Mon. Jun 24th, 2024

Bihar mission achieved, the BJP now shifts its focus to Maharashtra

By HindiTechLancer Feb 2, 2024
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Amidst the familial ritual recently conducted in Mumbai, resonating with sacred chants, the priest invoked the proverb from the Ramayana, “Raghukul reet sada chali aayi, pran jaye par vachan na jaayi,” emphasizing the sanctity of keeping one’s word over one’s life. In an intriguing twist, the priest added, “In simpler terms, refrain from actions akin to those of Nitish Kumar.”

The incorporation of Nitish Kumar’s wavering stance, constituting the fifth shift in slightly over a decade, into religious discourse adds a certain gravitas. Initially hailed as Bihar’s “Sushasan babu (good governance leader),” Nitish Kumar was even considered a potential prime minister at one point, coinciding with Narendra Modi’s rise to prominence.

However, the present perception of him is far from being an exemplary figure, a stark transformation that should be disconcerting for him.

By rejoining the BJP, Nitish Kumar positions the saffron party favorably for the upcoming Lok Sabha elections in Bihar. In 2019, the NDA, with Nitish on board, secured 39 out of 40 Lok Sabha seats, reaffirming their dominance. Although the 2020 Assembly polls were closely contested, the NDA emerged victorious before Nitish switched sides to form the Mahagathbandhan in 2022. His recent departure from the RJD and Congress signals a return to the NDA.

Interestingly, despite being the smallest of Bihar’s three major parties—alongside the RJD and BJP—Nitish’s alignment determines the ruling party in the state. The Nitish-BJP alliance aims to replicate the political synergy of upper castes, Kurmis, extremely backward classes, Mahadalits, and Pasmanda Muslims that propelled them to power in the 2010 Assembly elections.

However, while Nitish retains his position as CM, the JD(U)’s electoral standing has dwindled from 115 seats in 2010 to 43 in 2020, showcasing a decline in public support.

Nitish’s strategic return aligns with the political calculus that may allow him to continue as CM until the 2025 Assembly elections, avoiding potential challenges following a BJP victory in the 2024 general elections. However, beyond 2025, an ascendant BJP is unlikely to endorse another term for Nitish as CM.

In the current political landscape where PM Modi’s popularity remains unwavering, Nitish’s return fortifies the BJP’s prospects in both the Lok Sabha and Assembly elections next year. This solidifies their political and caste-based foundation, concurrently diminishing Nitish’s influence and appeal.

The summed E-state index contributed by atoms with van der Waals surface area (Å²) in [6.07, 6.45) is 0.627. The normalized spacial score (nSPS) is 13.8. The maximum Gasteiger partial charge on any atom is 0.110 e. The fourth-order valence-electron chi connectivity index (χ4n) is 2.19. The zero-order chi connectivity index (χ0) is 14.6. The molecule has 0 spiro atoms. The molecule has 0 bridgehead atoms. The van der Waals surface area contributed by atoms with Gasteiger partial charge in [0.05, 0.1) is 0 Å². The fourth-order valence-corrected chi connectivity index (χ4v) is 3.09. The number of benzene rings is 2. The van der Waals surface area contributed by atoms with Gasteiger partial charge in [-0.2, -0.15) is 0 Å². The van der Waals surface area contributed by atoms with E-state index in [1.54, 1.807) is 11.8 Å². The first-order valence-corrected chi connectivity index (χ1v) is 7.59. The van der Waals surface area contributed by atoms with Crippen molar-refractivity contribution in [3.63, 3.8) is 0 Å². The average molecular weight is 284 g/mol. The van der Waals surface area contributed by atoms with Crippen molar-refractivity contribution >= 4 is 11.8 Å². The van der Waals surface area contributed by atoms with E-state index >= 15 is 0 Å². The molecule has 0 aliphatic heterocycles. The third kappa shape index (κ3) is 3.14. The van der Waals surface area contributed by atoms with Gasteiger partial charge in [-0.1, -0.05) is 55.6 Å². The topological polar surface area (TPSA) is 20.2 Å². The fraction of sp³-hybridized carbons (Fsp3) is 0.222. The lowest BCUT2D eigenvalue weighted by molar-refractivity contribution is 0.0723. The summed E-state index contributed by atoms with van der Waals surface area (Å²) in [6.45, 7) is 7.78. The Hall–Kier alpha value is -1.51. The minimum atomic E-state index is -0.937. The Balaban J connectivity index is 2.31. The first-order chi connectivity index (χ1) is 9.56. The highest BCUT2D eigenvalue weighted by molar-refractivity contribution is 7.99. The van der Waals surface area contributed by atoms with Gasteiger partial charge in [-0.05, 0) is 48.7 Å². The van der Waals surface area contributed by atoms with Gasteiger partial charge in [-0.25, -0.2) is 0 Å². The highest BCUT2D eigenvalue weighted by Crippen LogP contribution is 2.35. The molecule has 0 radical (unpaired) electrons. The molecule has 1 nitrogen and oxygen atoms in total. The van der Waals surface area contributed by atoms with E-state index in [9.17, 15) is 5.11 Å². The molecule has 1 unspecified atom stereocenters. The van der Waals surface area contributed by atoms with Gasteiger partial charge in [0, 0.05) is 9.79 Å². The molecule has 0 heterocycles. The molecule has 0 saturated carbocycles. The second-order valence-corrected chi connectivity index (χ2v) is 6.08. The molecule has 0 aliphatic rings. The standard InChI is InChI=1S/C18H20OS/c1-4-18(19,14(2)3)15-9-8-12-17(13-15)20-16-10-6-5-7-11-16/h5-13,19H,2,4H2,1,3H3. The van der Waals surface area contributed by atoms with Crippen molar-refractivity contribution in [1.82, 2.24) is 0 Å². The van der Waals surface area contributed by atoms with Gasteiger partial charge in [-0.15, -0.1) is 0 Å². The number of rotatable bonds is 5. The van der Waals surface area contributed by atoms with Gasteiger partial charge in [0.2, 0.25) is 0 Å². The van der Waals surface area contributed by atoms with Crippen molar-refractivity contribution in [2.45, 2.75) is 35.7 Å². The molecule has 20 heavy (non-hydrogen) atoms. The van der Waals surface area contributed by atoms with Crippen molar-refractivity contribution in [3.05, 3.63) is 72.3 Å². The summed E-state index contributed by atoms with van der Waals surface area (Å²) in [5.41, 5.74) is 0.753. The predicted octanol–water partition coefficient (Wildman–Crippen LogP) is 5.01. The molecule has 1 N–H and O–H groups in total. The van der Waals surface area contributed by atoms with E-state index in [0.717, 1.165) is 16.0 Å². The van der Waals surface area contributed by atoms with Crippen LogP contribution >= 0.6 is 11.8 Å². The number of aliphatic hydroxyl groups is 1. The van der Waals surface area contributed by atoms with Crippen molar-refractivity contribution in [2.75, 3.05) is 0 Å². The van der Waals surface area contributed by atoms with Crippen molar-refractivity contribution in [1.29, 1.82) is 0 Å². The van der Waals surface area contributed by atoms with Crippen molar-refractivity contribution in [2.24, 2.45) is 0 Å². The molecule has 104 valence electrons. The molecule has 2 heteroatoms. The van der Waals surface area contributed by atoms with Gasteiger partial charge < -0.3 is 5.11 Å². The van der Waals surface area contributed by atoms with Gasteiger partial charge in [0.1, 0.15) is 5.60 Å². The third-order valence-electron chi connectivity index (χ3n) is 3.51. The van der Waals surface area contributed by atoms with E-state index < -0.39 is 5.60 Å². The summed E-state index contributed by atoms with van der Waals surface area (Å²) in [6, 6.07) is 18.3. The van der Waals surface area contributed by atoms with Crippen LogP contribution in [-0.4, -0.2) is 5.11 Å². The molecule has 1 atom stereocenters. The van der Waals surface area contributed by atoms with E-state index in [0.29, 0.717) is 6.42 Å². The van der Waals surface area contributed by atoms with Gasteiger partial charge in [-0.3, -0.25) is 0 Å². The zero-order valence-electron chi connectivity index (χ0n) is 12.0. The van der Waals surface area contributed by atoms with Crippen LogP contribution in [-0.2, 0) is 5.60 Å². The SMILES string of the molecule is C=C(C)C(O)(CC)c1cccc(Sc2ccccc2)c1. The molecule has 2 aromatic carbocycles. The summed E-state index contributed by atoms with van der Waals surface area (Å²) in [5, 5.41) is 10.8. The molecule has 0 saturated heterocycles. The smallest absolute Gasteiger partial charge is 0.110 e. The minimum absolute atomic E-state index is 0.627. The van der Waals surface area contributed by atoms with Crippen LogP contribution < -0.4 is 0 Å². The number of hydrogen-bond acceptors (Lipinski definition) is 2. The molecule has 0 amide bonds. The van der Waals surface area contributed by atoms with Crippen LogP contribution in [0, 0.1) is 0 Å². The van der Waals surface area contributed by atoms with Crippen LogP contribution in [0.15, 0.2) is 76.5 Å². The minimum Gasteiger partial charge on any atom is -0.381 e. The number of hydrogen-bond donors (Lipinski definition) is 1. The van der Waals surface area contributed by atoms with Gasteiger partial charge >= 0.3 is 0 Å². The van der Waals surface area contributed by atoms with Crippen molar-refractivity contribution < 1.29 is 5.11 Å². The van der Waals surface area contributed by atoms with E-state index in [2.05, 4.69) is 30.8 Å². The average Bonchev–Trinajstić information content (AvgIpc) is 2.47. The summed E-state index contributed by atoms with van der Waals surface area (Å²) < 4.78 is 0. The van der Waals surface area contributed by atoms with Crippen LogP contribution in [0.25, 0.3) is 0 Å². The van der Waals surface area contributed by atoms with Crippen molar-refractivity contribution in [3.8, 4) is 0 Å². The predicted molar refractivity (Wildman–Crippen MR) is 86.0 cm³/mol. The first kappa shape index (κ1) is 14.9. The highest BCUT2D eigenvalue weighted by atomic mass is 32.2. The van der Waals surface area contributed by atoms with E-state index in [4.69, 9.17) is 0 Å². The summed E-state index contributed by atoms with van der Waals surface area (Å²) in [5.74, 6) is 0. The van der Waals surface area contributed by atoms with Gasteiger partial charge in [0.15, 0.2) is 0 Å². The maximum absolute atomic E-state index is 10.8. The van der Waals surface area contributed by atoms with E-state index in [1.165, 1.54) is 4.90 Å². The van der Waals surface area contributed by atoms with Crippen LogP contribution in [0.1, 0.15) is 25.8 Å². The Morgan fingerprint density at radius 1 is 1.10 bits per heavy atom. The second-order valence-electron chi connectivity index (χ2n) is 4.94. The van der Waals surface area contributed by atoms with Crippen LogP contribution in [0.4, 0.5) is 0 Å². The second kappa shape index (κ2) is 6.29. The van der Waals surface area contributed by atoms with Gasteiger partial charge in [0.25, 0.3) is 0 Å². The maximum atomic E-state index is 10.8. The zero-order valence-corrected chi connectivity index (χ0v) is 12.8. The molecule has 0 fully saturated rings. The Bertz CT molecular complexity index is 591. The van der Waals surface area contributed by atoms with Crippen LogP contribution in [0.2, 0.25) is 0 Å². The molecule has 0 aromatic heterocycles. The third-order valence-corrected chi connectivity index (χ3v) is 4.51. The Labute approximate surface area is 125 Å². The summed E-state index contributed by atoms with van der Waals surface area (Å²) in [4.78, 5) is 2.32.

For the BJP, Nitish’s departure is not only advantageous in Bihar but also impacts the INDIA alliance, considering Nitish played a pivotal role in its formation. Additionally, the BJP leadership appears to be systematically restructuring the NDA, aiming for a two-thirds majority in Parliament to advance their legislative and constitutional agenda.

With an eye on their electoral goals, Bihar secured, the BJP is now directing its attention to Maharashtra, the country’s second-largest state in terms of Lok Sabha seats (48). Despite having a government in Mumbai after severing ties with the Shiv Sena and aligning with a faction of the NCP, the BJP faces challenges.

The BJP’s aspiration for 40-plus seats in Maharashtra is contingent on factors like the diminishing sympathy for Uddhav Thackeray and Sharad Pawar following the party’s maneuvering to split their factions. However, the internal power struggle within the BJP-led government in Mumbai, involving CM Eknath Shinde, Deputy CM Devendra Fadnavis, and newcomer Ajit Pawar, adds complexity.

The recent resolution of the Maratha quota agitation, coupled with Shinde’s strengthened position, presents a formidable challenge for the BJP to remove him as CM, should his Shiv Sena garner sufficient support in the upcoming Assembly polls. This power dynamic complicates the positions of both Fadnavis and Ajit Pawar, potential contenders for the chief ministership.

Moreover, the OBC agitation concerning the quota for Marathas poses a concern for the BJP, whose political strategy in the state traditionally revolves around OBCs, especially at a time when OBC issues gain prominence in the run-up to the Lok Sabha elections.

While the Opposition Maha Vikas Aghadi has not disclosed its strategy, the BJP grapples with the complex dynamics within its government and the ongoing political developments. Sharad Pawar, a key political player, could potentially reshape the MVA alliance, excluding the Congress and aligning with the Uddhav Shiv Sena, his NCP faction, and Prakash Ambedkar’s Vanchit Bahujan Aghadi.

This prospective realignment could create a triangular contest, benefitting both Pawar and the BJP. The political landscape in Maharashtra is thus pregnant with possibilities, adding suspense to discussions in Mumbai about the BJP’s seat tally in 2024 and contemplating Modi’s actions in his third stint in power.

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